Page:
As a lifelong sports fan, I find it hard not to dread the fallout from the contretemps between NewsCorp and Cablevision. I mean, the notion of not being able to see the Major League Baseball playoffs makes my knees weak.
But as a policy analyst and economist, I find it to be a teachable moment. Too often, economists portray markets as automatic, effortless, and smooth. Rising incomes, demographic shifts, or quality improvements raise demand for a product, prices rise, and production shifts toward what society values. In theory, Adam Smith’s famed invisible hand coordinates the activities of millions of economic actors, marshaling supplies across distribution networks, incentivizing production, and coordinating distribution — with the result that citizens’ tastes drive economic activity.
That’s a nice theory, and it explains the ability of private markets to meet pressing social needs. But in reality, somebody raises prices, somebody cancels his contract and shifts to a better product, somebody decides how much to charge for key inputs to valued services, and — to the point — somebody might have to hash it out with his counterparty to make sure that the right prices get established. It might be an invisible hand, but it guides a very visible process that unfolds in our daily economic lives.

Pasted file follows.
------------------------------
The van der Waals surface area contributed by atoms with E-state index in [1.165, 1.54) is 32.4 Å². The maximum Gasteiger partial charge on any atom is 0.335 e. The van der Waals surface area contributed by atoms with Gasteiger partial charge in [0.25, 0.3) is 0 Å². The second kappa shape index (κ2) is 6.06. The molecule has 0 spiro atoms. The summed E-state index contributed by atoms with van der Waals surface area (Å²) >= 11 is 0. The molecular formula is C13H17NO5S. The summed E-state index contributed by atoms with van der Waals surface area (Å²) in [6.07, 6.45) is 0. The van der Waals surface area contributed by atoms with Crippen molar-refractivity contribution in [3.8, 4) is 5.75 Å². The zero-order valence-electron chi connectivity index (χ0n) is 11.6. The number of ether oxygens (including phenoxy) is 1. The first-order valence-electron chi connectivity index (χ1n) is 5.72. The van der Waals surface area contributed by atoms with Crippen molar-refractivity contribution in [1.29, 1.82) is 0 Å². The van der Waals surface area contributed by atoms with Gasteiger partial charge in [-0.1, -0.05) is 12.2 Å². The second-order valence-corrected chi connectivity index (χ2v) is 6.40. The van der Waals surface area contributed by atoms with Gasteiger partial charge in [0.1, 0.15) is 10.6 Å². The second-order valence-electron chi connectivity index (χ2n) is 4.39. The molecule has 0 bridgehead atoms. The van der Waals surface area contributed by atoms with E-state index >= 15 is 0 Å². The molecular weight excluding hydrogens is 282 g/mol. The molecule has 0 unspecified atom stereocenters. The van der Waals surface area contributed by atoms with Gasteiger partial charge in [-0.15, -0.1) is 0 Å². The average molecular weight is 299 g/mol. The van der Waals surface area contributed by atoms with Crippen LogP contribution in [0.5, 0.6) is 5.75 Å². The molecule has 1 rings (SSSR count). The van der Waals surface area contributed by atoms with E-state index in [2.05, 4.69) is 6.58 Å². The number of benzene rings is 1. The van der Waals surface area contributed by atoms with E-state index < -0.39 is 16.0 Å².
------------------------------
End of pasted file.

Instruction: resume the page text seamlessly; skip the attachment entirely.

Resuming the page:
The difference between theory and practice becomes dangerous when policymakers decide, based on the belief that economic processes must always run quietly and smoothly, that they have to intervene in every private dispute. That is a recipe for disaster.
I have no idea who is “right” between NewsCorp and Cablevision. I probably don’t even understand the full scope of the disagreement. But I do know that as a private-sector dispute, it is part and parcel of the operation of efficient markets, and this country needs more efficient private-sector markets and less government intervention.
Sit back and enjoy the fight. Might be better than the game.
– Douglas Holtz-Eakin is president of the American Action Forum.